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Abe gets an easy re-election in the Japanese elections

Conservative Japanese Prime Minister achieves a mandate to harden his position towards North Korea

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Abe gets an easy re-election in the Japanese elections

Although definitive results will not be known until Monday, it is clear that re have been no surprises. As expected, Abe, who convened polls last month--more than a year ahead of schedule--to leverage divisions in opposition, has easily overcome challenge posed by its opponents. According to poll at foot of poll of television TBS, Liberal Democrat Party (PLD) of Prime Minister and its new ally Komeito achieve 311 seats, of total of 465 with which lower house counts.

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In Progressive field, Democratic Constitutional Party of Yukio Edano achieved slightly better results than expected, between 44 and 67 seats. Although still a long distance from government training, this split of vanished Democratic Party becomes main opposition party.

Instead, Party of Hope (Kibo No to) of Tokyo governor Yuriko Koike, who at beginning of election campaign seemed likely to represent a serious alternative to LDP's dominance, has confirmed disenchantment that voters showed in Polls prior to election day. He only gets third position.

After a twelve-day campaign, participation was hampered by temporary fort that Japan struck on Sunday. Tens of thousands of citizens were evacuated and hundreds of suspended flights due to proximity of Typhoon Lan, of force 4.

The LDP victory ensures that, except for debacle, Abe will remain in Prime minister's office up to 2021, making him chief of Government that has remained in office since end of World War II. Abe won post for second time in 2012, after having occupied it between 2005 and 2006.

The triumph for a third legislature, and by such a wide margin, gives nationalist politician a clear authority to maintain policy of hardness towards North Korea which it had presented so far. Precisely, argument for advancing elections had been need to have a resounding citizen mandate on escalation of threat posed by Kim Jong-UN's nuclear program. This summer, Pyongyang launched two missiles that flew over Japanese territory before falling into Pacific waters. Kim has warned that "it will sink into sea" to Japan.

In an appearance to thank public for his re-election, Abe has assured that he will now face "firmly" North Korean nuclear program, which already has intercontinental missiles and this September completed its sixth nuclear test.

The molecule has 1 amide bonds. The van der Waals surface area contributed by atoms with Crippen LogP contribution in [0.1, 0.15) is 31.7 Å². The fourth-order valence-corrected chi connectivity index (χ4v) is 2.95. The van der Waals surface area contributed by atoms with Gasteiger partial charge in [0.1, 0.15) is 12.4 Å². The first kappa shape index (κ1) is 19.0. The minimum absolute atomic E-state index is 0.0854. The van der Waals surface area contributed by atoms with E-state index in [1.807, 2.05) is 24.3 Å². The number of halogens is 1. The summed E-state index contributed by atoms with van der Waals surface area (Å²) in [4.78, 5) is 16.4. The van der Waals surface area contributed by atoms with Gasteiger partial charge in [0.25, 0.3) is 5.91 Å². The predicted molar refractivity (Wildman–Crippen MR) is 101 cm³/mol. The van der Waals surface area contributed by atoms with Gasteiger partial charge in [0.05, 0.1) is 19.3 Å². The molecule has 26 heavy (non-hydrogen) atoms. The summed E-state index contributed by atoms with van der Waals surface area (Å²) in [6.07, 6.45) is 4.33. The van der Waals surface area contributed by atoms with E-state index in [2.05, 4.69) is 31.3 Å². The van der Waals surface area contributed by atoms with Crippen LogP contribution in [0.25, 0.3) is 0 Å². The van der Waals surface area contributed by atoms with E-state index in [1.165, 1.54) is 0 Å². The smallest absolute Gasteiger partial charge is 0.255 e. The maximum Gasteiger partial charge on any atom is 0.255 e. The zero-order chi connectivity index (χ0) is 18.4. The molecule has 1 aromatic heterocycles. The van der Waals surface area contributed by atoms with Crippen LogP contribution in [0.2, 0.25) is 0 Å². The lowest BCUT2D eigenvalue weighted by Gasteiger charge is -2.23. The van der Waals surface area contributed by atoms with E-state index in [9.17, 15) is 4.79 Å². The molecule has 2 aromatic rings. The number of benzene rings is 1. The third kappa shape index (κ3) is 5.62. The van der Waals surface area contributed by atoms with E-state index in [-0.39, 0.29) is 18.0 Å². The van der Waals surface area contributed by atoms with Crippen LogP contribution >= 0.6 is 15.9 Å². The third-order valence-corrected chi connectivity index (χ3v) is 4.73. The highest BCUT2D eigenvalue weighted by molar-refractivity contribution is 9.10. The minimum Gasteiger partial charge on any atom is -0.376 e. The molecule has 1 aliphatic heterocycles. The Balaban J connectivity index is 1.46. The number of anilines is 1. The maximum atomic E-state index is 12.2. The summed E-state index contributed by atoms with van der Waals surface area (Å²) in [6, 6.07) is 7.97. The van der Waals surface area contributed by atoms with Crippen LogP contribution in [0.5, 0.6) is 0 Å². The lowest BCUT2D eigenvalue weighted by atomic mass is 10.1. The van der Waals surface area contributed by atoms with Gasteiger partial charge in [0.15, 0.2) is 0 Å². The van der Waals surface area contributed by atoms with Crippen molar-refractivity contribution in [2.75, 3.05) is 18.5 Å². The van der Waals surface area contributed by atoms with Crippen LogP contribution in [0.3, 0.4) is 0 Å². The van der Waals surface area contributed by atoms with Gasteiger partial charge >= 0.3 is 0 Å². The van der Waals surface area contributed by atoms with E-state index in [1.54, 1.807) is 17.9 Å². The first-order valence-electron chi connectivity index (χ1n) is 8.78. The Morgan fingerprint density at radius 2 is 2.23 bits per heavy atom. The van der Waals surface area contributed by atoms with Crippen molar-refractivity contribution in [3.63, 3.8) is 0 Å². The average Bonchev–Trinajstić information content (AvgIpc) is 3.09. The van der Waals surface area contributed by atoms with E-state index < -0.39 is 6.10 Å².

"As I promised in elections, my immediate task is to tackle North Korea firmly," he said. "For that, you'll need solid diplomacy."

This Korean threat will focus on beginning of November on visit of US President Donald Trump to Tokyo at beginning of his tour of Asia. The White House tenant has threatened to "completely destroy" North Korea if that country goes ahead with its nuclear program.

In economic arena, one who most worried Japanese when y go to vote, Prime Minister will continue his strategy to encourage economic growth, "Abenomics", focused on a liberal monetary policy that has encouraged exports. The head of Nippon government will continue with application of rise to consumption tax in 2019. Although it is a very unpopular measure, ABE considers it essential to reduce Japan's fiscal deficit and to cover public spending that points to still weak economic recovery. The executive must also take action on ageing of population, anor of arguments wielded by head of government to call ballot box.

But, above all, se elections open head of government, son of a family of rancid lineage in Japanese politics, as skillful diplomat as conservative and nationalist, possibility of realising his greater political ambition. With a two-thirds majority in lower house, it can convene a referendum for reform of Constitution drafted by United States after Japanese defeat in World War II.

Article 9 of Constitution prohibits Japan from keeping an army in use and only allows it to maintain self-defence forces whose main mission is to respond in event of an attack on archipelago. But Abe's government has already succeeded in approving a reinterpretation of Magna Carta that allows se forces to come to aid of an ally who is in danger. And Korean threat, he considers, makes it clear that Japan needs an army of its own to allow it to tackle that danger.

The reform of Constitution to equip its armed forces with a role more similar to that of a conventional army is a matter that deeply divides Japanese society: according to surveys, 37% is in favor, while 40% are against touching Car Ta Magna.

Any amendment must be approved by a two-thirds majority in both chambers and submitted to voters ' approval in a referendum.

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